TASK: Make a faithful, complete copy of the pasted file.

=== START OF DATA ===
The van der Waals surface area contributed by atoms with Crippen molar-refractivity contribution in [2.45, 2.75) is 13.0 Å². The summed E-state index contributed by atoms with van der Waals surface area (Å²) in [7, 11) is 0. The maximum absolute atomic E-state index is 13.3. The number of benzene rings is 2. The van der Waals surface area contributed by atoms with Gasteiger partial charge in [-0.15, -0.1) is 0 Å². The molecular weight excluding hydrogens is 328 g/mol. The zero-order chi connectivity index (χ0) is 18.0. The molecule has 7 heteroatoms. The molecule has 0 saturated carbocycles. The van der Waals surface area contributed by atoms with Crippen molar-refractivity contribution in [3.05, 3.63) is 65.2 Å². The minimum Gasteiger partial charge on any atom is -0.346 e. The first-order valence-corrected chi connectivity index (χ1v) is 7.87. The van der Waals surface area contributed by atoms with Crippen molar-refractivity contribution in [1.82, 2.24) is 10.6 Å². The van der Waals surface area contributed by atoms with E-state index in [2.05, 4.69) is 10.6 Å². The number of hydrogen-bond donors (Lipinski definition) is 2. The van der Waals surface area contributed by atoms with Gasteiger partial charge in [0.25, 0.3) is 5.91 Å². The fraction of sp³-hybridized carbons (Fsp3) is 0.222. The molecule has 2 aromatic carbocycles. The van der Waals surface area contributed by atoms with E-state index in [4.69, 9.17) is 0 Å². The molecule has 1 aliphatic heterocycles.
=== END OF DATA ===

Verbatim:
The van der Waals surface area contributed by atoms with Crippen molar-refractivity contribution in [2.45, 2.75) is 13.0 Å². The summed E-state index contributed by atoms with van der Waals surface area (Å²) in [7, 11) is 0. The maximum absolute atomic E-state index is 13.3. The number of benzene rings is 2. The van der Waals surface area contributed by atoms with Gasteiger partial charge in [-0.15, -0.1) is 0 Å². The molecular weight excluding hydrogens is 328 g/mol. The zero-order chi connectivity index (χ0) is 18.0. The molecule has 7 heteroatoms. The molecule has 0 saturated carbocycles. The van der Waals surface area contributed by atoms with Crippen molar-refractivity contribution in [3.05, 3.63) is 65.2 Å². The minimum Gasteiger partial charge on any atom is -0.346 e. The first-order valence-corrected chi connectivity index (χ1v) is 7.87. The van der Waals surface area contributed by atoms with Crippen molar-refractivity contribution in [1.82, 2.24) is 10.6 Å². The van der Waals surface area contributed by atoms with E-state index in [2.05, 4.69) is 10.6 Å². The number of hydrogen-bond donors (Lipinski definition) is 2. The van der Waals surface area contributed by atoms with Gasteiger partial charge in [0.25, 0.3) is 5.91 Å². The fraction of sp³-hybridized carbons (Fsp3) is 0.222. The molecule has 2 aromatic carbocycles. The van der Waals surface area contributed by atoms with E-state index in [4.69, 9.17) is 0 Å². The molecule has 1 aliphatic heterocycles.